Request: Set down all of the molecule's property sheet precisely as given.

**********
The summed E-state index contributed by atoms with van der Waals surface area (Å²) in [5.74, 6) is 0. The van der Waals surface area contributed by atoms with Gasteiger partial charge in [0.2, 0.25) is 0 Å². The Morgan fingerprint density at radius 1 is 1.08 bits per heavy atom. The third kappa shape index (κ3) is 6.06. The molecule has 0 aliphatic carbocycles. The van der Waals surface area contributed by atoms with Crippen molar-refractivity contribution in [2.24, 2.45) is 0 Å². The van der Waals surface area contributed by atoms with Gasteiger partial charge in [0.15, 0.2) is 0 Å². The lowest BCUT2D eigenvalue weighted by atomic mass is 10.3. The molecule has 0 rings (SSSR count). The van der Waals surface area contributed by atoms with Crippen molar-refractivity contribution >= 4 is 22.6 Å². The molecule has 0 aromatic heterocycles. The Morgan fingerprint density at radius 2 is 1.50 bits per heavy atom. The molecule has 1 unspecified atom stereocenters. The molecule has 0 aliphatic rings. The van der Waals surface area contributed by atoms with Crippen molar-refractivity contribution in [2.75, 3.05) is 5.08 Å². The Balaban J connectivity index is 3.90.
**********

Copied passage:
The summed E-state index contributed by atoms with van der Waals surface area (Å²) in [5.74, 6) is 0. The van der Waals surface area contributed by atoms with Gasteiger partial charge in [0.2, 0.25) is 0 Å². The Morgan fingerprint density at radius 1 is 1.08 bits per heavy atom. The third kappa shape index (κ3) is 6.06. The molecule has 0 aliphatic carbocycles. The van der Waals surface area contributed by atoms with Crippen molar-refractivity contribution in [2.24, 2.45) is 0 Å². The van der Waals surface area contributed by atoms with Gasteiger partial charge in [0.15, 0.2) is 0 Å². The lowest BCUT2D eigenvalue weighted by atomic mass is 10.3. The molecule has 0 rings (SSSR count). The van der Waals surface area contributed by atoms with Crippen molar-refractivity contribution >= 4 is 22.6 Å². The molecule has 0 aromatic heterocycles. The Morgan fingerprint density at radius 2 is 1.50 bits per heavy atom. The molecule has 1 unspecified atom stereocenters. The molecule has 0 aliphatic rings. The van der Waals surface area contributed by atoms with Crippen molar-refractivity contribution in [2.75, 3.05) is 5.08 Å². The Balaban J connectivity index is 3.90.